NEW YORK ( TheStreet) -- Homebuilders rallied on Thursday after we learned that building permits in July rose 6.8% to a seasonally adjusted annual rate of 812,000, the highest reading since August 2008. This followed Wednesday's press release from the National Association of Home Builders, which reported its Housing Market Index rose by two more points to a reading of 37. While these trends are considered positive, the market for new homes is far from a normal recovery. Below the positive permits data, housing starts slipped 1.1% in July to a seasonally adjusted annual rate of 746,000 units. This weakness resulted from a 6.5% decline in the construction of single-family homes, which fell to an annual rate of 502,000, down from a two-year high set in June. The important single-family home segment represents 70% of the market. The rise in the NAHB Housing Market Index, or HMI, to 37 followed a strong six-point rise in July, but the index remains below its "normal" reading of 50. A reading above 50 is "good" and a reading below 50 is "poor". In its press release, the NAHB cited the positive trends in this data including improved readings for "current sales conditions" up three points to 39, "traffic of prospective buyers" up three points to 31, and "sales expectations for the next six months" up one point to 44. All measures for the HMI were at their highest levels in more than five years. From the builder's perspective, these trends are positive, but keep in mind that the housing market is far from normal. I view the rise to a "less poor" reading of 37 as indicating that the homebuilders are somewhat less pessimistic. Digging into the current report for housing starts we find they rose only in the Midwest and fell elsewhere around the country. At 746,000 units and 812,000 permits, the rate of construction is roughly half the normal pace of the 1.5 million units considered healthy. At the January 2006 peak of the housing bubble the pace was an astonishing 2.3 million. At the low point in April 2009 Housing Starts were just 478,000 so we up 56.1%, which is a start, but is it sustainable?
Anecdotally, homebuilders still talk about overly tight lending conditions for both the builders and potential buyers of new homes. With defaults and foreclosures on existing homes still elevated, the home appraisals are dragged lower by short-sales and sales of bank-owned homes. The NAHB HMI peaked at 72 in June 2005, which is when I predicted a peak the share prices for the home builders. The index has been below 50 since May 2006, and home prices peaked in June/July of 2006. The low for the index was 8 in January 2009. Nonetheless, the stock market viewed these data as extremely positive for the homebuilder stocks as the PHLX Housing Market Index set a new year-to-date high at 144.74 Friday morning. The HGX (144.05) is up 95.5% since October 2011, and up 39.9% for the year to date. This index tracks stocks in the home construction industry including the homebuilders. The weekly chart below is positive with overbought momentum (12x3x3 weekly slow stochastic), and with HGX above its five-week modified moving average at 136.45, and well above its 200-week simple moving average at 102.12. My quarterly and annual value levels are 135.17 and 122.53 with a monthly risky level at 152.09.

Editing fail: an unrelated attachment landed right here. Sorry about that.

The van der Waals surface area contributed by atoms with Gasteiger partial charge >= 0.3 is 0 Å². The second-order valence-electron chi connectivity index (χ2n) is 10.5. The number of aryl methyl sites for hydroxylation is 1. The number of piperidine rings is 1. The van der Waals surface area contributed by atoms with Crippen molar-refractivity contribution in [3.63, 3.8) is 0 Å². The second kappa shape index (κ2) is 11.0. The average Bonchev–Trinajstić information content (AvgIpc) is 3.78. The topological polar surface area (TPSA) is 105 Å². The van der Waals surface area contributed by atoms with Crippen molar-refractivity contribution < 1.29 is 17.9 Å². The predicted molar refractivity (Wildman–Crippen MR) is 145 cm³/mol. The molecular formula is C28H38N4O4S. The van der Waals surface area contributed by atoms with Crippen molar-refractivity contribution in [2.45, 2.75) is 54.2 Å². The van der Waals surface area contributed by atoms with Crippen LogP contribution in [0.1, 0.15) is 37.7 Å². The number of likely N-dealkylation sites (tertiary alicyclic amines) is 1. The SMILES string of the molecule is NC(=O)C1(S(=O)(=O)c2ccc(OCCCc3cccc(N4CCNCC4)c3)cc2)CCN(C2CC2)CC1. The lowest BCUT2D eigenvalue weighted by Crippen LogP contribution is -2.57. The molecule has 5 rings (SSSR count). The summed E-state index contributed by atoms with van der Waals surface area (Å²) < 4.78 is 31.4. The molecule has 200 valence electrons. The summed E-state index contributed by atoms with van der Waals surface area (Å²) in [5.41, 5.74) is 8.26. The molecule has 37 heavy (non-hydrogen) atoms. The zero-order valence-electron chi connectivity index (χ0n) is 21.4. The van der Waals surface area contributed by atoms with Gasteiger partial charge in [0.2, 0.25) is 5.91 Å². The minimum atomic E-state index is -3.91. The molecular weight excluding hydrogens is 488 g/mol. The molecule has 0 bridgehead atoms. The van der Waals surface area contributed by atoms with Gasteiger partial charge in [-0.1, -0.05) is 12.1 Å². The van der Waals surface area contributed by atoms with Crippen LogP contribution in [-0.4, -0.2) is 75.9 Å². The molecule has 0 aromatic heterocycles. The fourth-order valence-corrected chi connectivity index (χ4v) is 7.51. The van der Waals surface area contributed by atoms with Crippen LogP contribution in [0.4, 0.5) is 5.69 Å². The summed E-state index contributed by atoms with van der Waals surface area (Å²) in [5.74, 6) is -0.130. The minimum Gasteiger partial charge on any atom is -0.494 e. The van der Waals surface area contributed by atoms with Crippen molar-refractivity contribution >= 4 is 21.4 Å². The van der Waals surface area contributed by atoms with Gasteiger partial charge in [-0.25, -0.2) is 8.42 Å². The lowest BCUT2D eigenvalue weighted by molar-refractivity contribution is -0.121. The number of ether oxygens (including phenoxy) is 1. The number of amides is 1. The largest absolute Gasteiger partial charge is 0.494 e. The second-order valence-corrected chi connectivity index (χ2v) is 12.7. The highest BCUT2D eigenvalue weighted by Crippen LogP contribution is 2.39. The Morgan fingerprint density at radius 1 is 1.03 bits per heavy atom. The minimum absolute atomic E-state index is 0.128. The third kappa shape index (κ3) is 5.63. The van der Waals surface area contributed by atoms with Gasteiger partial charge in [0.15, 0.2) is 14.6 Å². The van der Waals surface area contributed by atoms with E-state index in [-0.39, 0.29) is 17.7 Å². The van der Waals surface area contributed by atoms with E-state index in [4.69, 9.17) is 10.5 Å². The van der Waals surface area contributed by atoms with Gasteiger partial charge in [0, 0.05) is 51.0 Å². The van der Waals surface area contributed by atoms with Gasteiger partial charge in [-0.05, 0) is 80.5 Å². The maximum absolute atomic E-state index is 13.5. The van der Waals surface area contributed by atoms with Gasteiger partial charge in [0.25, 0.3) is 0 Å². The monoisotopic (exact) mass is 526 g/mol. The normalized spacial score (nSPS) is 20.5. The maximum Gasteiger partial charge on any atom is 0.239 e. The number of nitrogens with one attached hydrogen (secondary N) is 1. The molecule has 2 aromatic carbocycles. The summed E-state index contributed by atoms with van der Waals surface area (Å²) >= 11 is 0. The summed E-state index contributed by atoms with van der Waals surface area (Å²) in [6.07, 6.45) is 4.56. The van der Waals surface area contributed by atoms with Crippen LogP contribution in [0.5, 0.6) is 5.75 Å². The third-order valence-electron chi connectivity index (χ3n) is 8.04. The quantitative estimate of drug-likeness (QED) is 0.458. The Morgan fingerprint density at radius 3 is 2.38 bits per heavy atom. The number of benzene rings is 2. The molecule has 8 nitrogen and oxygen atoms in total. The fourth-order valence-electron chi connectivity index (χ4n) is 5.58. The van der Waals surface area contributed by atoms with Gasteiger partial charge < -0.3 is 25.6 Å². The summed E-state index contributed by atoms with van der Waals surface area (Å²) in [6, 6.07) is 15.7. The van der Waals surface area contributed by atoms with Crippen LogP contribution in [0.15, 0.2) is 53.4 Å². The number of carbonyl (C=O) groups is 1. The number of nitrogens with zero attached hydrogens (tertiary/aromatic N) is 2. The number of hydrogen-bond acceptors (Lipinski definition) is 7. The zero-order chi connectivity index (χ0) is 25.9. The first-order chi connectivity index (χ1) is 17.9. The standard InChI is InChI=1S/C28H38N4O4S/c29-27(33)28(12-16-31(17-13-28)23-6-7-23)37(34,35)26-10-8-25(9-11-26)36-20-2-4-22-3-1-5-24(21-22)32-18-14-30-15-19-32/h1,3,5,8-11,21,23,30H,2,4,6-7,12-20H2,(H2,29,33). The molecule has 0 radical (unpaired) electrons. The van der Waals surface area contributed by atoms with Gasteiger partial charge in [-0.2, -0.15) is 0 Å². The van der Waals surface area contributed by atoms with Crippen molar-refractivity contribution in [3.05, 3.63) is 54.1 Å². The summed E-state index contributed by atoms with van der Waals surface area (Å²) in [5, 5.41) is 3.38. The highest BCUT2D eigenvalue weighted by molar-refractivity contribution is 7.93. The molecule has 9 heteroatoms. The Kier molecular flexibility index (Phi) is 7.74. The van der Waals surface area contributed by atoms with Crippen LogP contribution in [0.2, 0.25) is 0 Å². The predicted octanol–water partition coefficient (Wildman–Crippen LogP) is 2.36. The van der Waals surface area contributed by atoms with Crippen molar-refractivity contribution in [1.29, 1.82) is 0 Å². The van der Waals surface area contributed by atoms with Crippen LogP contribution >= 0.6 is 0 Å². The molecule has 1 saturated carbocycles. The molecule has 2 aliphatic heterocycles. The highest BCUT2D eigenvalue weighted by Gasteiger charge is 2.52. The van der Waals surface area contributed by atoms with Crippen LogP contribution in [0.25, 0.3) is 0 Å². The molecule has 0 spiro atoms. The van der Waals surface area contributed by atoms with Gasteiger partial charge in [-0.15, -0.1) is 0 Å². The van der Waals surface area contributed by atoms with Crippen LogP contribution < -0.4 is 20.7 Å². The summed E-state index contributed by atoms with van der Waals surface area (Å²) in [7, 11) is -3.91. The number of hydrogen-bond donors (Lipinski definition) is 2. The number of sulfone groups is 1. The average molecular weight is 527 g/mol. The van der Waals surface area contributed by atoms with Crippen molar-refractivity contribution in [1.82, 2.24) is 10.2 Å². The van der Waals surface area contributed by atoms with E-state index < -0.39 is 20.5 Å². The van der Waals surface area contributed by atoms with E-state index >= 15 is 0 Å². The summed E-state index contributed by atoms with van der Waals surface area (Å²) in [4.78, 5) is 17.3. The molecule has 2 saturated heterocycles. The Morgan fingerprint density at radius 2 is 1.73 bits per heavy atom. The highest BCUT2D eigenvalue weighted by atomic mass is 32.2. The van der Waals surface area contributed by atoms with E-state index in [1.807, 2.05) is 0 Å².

The above table shows data from www.ValuEngine.com covering 10 of the homebuilder stocks. Reading the Table OV/UN Valued -- The stocks with a red number are undervalued by this percentage. Those with a black number are overvalued by that percentage according to ValuEngine. VE Rating -- A 1-Engine rating is a Strong Sell, a 2-Engine rating is a Sell, a 3-Engine rating is a Hold, a 4-Engine rating is a Buy and a 5-Engine rating is a Strong Buy. Last 12-Month Return (%) -- Stocks with a red number declined by that percentage over the last 12 months. Stocks with a black number increased by that percentage. Forecast 1-Year Return -- Stocks with a red number are projected to decline by that percentage over the next 12 months. Stocks with a black number in the table are projected to move higher by that percentage over the next 12 months. Value Level: The price at which to enter a GTC Limit Order to buy on weakness. The letters mean; W-Weekly, M-Monthly, Q-Quarterly, S-Semiannual and A- Annual. Pivot: A level between a value level and risky level that should be a magnet during the time frame noted. Risky Level: The price at which to enter a GTC Limit Order to sell on strength Analysis of the Homebuilders Looking at the overvalued/undervalued data six of the home builders are overvalued, with Lennar ( LEN) overvalued by 35.4%. There are two "2-Engine" sell-rated stocks, one "3-Engine" hold-rated stocks and seven "4-Engine" buy-rated stocks. Look at the tremendous performance of these stocks over the past 12 months led by Pulte Homes ( PHM) with a gain of 181.99%. Three of the stocks are projected to be lower over the next 12 months led by Beazer Homes ( BZH), projected to be down 9.4%. The upside leaders are projected to be Lennar and Ryland Group ( RYL), up by 10.9% and 10.8%, respectively. This projected performance is well behind the gains of the past 12 months. A major warning comes from the P/E ratios where ValuEngine cannot compute for four stocks and with the others elevated by between 30.4 times and 174.7 times 12-month forward estimates. Longer-term homebuilders statistically had high single-digit P/E ratios. An issue facing the housing market is how to help potential move up buyers who have an exiting home to sell. If the homeowner has one of the 24% of all mortgages that is underwater, selling that home becomes problematic. There could be a program to offer the forgiveness of principal, but that would not be in the best interest of the lender. This leads to the ongoing debate about principal reductions to help families stay in their homes. The White House, through the U.S. Treasury, wants the Federal Housing Finance Agency to direct Fannie Mae ( FNMA) and Freddie Mac ( FMCC) to implement the Home Affordable Program Principal Reduction Alternative, or HAMP PRA. To his credit, the acting director of the FHFA, Edward J. Demarco concluded that the "anticipated benefits do not outweigh the costs and risks" and that the "FHFA concluded that HAMP PRA did not clearly improve foreclosure avoidance while reducing costs to taxpayers relative to the approaches in place today." One thing Congress can do to help an underwater homeowner in the sale of a home is to allow the out-of-pocket additional loan principal payment, required to pay off the mortgage, be considered a long-term capital loss on federal taxes. At the time of publication the author had no positions in the stocks mentioned. This article is commentary by an independent contributor, separate from TheStreet's regular news coverage.